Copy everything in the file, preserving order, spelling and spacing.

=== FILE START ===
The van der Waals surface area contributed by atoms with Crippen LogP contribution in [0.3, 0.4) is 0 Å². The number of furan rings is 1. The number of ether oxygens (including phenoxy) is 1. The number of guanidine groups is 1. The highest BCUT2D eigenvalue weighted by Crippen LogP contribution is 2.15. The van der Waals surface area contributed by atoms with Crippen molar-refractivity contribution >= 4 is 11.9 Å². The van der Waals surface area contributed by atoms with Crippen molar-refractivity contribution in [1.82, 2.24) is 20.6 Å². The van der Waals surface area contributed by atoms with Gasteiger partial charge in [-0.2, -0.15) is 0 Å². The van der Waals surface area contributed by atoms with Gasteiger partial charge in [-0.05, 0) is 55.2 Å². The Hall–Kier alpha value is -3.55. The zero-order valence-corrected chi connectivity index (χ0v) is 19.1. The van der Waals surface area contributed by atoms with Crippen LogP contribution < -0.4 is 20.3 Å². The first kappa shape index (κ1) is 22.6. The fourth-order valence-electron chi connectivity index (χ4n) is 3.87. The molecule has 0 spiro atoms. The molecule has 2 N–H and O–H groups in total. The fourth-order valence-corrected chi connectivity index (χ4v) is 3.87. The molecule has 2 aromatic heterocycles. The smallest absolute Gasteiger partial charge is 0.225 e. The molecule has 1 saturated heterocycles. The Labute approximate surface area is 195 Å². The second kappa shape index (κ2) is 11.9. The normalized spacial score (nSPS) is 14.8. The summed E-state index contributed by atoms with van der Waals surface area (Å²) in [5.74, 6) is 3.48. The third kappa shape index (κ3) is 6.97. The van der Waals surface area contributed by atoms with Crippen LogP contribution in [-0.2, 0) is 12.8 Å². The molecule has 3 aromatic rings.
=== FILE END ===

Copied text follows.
The van der Waals surface area contributed by atoms with Crippen LogP contribution in [0.3, 0.4) is 0 Å². The number of furan rings is 1. The number of ether oxygens (including phenoxy) is 1. The number of guanidine groups is 1. The highest BCUT2D eigenvalue weighted by Crippen LogP contribution is 2.15. The van der Waals surface area contributed by atoms with Crippen molar-refractivity contribution >= 4 is 11.9 Å². The van der Waals surface area contributed by atoms with Crippen molar-refractivity contribution in [1.82, 2.24) is 20.6 Å². The van der Waals surface area contributed by atoms with Gasteiger partial charge in [-0.2, -0.15) is 0 Å². The van der Waals surface area contributed by atoms with Gasteiger partial charge in [-0.05, 0) is 55.2 Å². The Hall–Kier alpha value is -3.55. The zero-order valence-corrected chi connectivity index (χ0v) is 19.1. The van der Waals surface area contributed by atoms with Crippen LogP contribution < -0.4 is 20.3 Å². The first kappa shape index (κ1) is 22.6. The fourth-order valence-electron chi connectivity index (χ4n) is 3.87. The molecule has 0 spiro atoms. The molecule has 2 N–H and O–H groups in total. The fourth-order valence-corrected chi connectivity index (χ4v) is 3.87. The molecule has 2 aromatic heterocycles. The smallest absolute Gasteiger partial charge is 0.225 e. The molecule has 1 saturated heterocycles. The Labute approximate surface area is 195 Å². The second kappa shape index (κ2) is 11.9. The normalized spacial score (nSPS) is 14.8. The summed E-state index contributed by atoms with van der Waals surface area (Å²) in [5.74, 6) is 3.48. The third kappa shape index (κ3) is 6.97. The van der Waals surface area contributed by atoms with Crippen LogP contribution in [-0.2, 0) is 12.8 Å². The molecule has 3 aromatic rings.